Governing The Recovery
On Wednesday, President Obama articulated a rather forceful argument for the positive role government can play in meeting collective challenges. Lambasting the concept of the Ownership Society ("everyone is on their own"), Obama reminded us of some of the things that government is good at: maintaining a safety net, providing for retired workers, making sure most (!) people have access to health care. One of the hidden, and well-reasoned, implications is that capping oil wells just isn't one of them.
But Obama stopped there. While recognizing the "fragility" of the economy and the need to ensure a strong recovery, the President merely warned against "put[ting] on the brakes too quickly" as the country tries "to get our fiscal house in order." Even as he tied economic recovery - and its resultant boost to federal revenues - to an improving fiscal condition, he did not mount any sort of robust argument for the necessity of continued government action even as the economy recovers. His speech on the economy quickly became a speech about deficit reduction.
The administration's schizophrenic engagement with extending aid already being provided to state governments for education (and, separately, Medicaid) is revealing. Secretary Duncan raised eyebrows and hopes by sending a letter to Congress that requested inclusion of the education assistance in a supplemental appropriations bill. But the administration's support has never been made explicit.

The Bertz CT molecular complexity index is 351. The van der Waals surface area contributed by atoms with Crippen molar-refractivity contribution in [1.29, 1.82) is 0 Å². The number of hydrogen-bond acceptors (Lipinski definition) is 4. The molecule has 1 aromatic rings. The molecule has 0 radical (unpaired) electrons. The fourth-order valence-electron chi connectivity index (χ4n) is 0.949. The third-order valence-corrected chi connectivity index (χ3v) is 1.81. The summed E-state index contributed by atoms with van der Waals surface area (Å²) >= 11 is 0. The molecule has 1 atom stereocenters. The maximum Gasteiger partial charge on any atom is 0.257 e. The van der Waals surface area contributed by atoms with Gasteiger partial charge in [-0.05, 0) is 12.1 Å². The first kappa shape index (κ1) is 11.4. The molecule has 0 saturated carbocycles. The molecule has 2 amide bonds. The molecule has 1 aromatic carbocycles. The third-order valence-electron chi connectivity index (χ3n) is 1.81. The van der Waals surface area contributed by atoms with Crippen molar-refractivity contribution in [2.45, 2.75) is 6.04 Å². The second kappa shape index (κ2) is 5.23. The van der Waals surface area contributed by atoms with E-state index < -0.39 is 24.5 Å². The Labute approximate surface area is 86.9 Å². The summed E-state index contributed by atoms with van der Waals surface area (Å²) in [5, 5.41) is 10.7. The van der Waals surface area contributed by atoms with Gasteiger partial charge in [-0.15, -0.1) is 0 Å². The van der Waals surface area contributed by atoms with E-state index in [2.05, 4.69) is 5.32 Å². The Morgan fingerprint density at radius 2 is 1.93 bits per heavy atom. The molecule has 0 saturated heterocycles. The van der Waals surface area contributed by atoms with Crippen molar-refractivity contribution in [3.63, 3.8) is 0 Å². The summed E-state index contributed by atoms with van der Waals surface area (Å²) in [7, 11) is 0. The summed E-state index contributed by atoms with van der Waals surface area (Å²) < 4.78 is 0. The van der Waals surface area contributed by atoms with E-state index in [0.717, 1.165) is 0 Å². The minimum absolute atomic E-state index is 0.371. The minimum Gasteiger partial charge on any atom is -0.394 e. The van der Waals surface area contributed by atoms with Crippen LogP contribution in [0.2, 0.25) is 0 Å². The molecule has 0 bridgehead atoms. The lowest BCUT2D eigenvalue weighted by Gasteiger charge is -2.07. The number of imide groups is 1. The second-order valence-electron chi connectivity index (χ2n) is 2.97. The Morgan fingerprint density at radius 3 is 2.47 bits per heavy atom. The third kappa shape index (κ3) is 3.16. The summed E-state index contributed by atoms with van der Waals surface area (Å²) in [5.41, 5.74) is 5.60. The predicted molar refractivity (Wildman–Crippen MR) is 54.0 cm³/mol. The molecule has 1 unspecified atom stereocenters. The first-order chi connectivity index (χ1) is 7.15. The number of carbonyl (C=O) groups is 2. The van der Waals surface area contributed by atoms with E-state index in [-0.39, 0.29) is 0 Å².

Indeed, in his speech, the President carefully stated that "we have to work with state and local governments to make sure they have the resources to prevent the likely layoffs of hundreds of thousands of public school teachers across the country over the next few months." Though this may sound like an endorsement of more assistance, the phrase "work with" is a term of art: the administration supports more aid but, uncertain whether Congress can muster the support, is unwilling to stick its neck out and directly endorse it.
A defense of continued federal support for the economy is so necessary because the recovery which we are said to be experiencing is not only fragile but extremely limited. The private sector added only 41,000, total non-census employment appears to be flattening out, and, as Matt Yglesias points out, the public sector lost - lost! - 21,000 non-census jobs. This means that we are neglecting the easiest means to create jobs while pursuing half-baked schemes to stimulate employment through tax credits. Worse, abandoning education assistance would result in layoffs for hundreds of thousands of teachers, make a serious dent in public sector employment.
We know that unemployment lags in an economic recovery and we know the same is true for state revenue. But we also know that unemployment assistance has always been extended well beyond the technical end of a recession and that aid for states is a quick and easy way to save jobs.
Federal support for job creation is needed just as much halfway through 2010 as it was at the beginning of 2009. It is tepid reaction to this challenge of governance that the Obama administration should be criticized for, not some vague "failure of leadership" on the Deepwater Horizon oil spill.